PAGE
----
Staining Kitchen Cabinets
Traditional Neutral Kitchen With Red Kitchen Island
Rustic wood floors, pine cabinetry and a red kitchen island give this kitchen a country look without being too literal. Traditional features like the stone backsplash, granite countertop and drawer pulls balance out the country elements.
Staining kitchen cabinets is an easy, inexpensive method for turning a worn, outdated kitchen into something beautiful and warm and modern. With the right stain, a sander and a rag, your kitchen cabinets can be transformed in days.
White Arts and Crafts Style Kitchen
- blue photos
- contemporary style
- storage and utility spaces
- white photos
- black photos
- neutral photos
- greenifeld cabinetry
- miele appliances
- ge appliances
- wenge wood countertop
- caesarstone countertops
- designed by lauren levant bland
- transom cabinets
- glass-front transom cabinets
- forward-facing pantry
- drawer pantry
The first thing you'll need to do is gather your supplies. Once you've got the supplies, remove the cabinet doors, drawer faces, handles and other hardware. Make sure you label each item in accordance with its location on the cabinet boxes; that way, you'll know where everything goes when it comes time to reassemble. A Post-it note on an inconspicuous back corner works really well for this. Place the hardware in labeled plastic baggies and place the cabinet doors up in a pre-established work area to stain last.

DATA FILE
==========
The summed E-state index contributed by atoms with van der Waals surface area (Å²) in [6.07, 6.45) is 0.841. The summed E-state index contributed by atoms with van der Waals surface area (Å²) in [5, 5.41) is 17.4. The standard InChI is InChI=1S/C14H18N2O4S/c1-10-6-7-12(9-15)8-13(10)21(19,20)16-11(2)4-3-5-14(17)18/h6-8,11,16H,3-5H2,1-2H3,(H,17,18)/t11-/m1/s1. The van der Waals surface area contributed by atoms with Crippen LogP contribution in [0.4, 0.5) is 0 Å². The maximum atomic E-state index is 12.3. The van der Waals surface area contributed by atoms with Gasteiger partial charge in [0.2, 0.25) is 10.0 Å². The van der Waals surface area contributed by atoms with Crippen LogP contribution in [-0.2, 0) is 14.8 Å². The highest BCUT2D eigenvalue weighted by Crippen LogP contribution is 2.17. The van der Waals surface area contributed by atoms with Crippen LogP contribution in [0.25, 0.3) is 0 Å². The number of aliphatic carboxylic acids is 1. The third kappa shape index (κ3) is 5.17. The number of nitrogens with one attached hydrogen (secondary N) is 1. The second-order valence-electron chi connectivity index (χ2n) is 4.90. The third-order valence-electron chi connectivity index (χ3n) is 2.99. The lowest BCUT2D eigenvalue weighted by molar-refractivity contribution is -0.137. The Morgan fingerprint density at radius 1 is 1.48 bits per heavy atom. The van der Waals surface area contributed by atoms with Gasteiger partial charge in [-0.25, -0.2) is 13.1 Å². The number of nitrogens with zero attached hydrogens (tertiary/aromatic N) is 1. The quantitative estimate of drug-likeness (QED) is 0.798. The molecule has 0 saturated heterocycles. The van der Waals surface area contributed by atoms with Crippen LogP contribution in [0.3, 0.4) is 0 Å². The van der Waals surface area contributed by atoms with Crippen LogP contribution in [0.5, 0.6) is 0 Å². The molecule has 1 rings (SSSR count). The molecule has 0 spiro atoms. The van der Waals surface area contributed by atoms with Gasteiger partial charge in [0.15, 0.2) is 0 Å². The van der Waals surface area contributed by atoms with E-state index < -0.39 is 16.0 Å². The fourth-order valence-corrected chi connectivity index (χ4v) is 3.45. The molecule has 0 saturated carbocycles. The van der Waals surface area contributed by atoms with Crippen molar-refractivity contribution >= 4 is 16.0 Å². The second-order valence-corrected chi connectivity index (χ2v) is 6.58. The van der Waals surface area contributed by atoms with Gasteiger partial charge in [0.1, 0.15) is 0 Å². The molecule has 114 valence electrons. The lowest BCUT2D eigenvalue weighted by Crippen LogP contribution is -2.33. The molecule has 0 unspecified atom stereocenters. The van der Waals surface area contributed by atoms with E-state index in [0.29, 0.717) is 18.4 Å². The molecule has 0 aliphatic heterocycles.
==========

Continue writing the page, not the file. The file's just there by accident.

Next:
And then you sand. Sanding off the existing finish thoroughly is the difference between a clean, beautiful, professional look and a messy finish full of drips and bubbles you'll have to refinish again later. Use an electric hand sander with a heavier grit sandpaper for the first sanding. Wipe all the dust particles off, and then sand again with a finer sandpaper, about 220 grit. This will prepare the wood for the stain.
To apply the stain, use a rag and rub the stain into the wood going along with the grain. Rubbing the stain into the wood permeates the pores and allows for a much deeper saturation. Keep in mind, the stain will darken as it dries. Also, the more coats of stain you use, the darker it will appear on the wood. This will help you determine how much or how little to use based on the results you want. You can buy blends that combine the stain with a polyurethane finish to protect the wood, or you can buy the stain and polyurethane finish separately. Just be sure to get a stain and finish that are compatible and work well together. The labels on the stain will help you determine this. If you're not overly picky about the exact color stain you want, there are many blends available for amateurs. You won't be able to totally control the results, but it is the easiest and most convenient option.
Staining is a great way to get a fresh, new, real-wood look to your kitchen cabinets you just can't get with paint. It's easy and convenient and almost fool-proof as a DIY project. All it takes is a little elbow grease and you'll have a whole new look for your kitchen.
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